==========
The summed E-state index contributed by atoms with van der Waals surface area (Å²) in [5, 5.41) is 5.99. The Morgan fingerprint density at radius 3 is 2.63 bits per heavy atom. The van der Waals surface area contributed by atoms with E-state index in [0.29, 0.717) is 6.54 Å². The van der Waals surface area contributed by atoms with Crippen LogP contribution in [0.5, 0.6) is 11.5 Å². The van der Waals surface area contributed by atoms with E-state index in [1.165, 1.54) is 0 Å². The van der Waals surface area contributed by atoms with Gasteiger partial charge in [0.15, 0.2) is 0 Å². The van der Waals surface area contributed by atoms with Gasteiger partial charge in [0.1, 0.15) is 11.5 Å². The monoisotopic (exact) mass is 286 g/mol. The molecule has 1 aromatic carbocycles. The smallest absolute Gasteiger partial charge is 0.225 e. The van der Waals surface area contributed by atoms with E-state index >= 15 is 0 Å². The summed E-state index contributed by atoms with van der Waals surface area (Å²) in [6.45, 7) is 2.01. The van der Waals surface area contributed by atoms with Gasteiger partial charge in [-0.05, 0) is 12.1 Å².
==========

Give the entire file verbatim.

The summed E-state index contributed by atoms with van der Waals surface area (Å²) in [5, 5.41) is 5.99. The Morgan fingerprint density at radius 3 is 2.63 bits per heavy atom. The van der Waals surface area contributed by atoms with E-state index in [0.29, 0.717) is 6.54 Å². The van der Waals surface area contributed by atoms with Crippen LogP contribution in [0.5, 0.6) is 11.5 Å². The van der Waals surface area contributed by atoms with E-state index in [1.165, 1.54) is 0 Å². The van der Waals surface area contributed by atoms with Gasteiger partial charge in [0.15, 0.2) is 0 Å². The van der Waals surface area contributed by atoms with Gasteiger partial charge in [0.1, 0.15) is 11.5 Å². The monoisotopic (exact) mass is 286 g/mol. The molecule has 1 aromatic carbocycles. The smallest absolute Gasteiger partial charge is 0.225 e. The van der Waals surface area contributed by atoms with E-state index >= 15 is 0 Å². The summed E-state index contributed by atoms with van der Waals surface area (Å²) in [6.45, 7) is 2.01. The van der Waals surface area contributed by atoms with Gasteiger partial charge in [-0.05, 0) is 12.1 Å².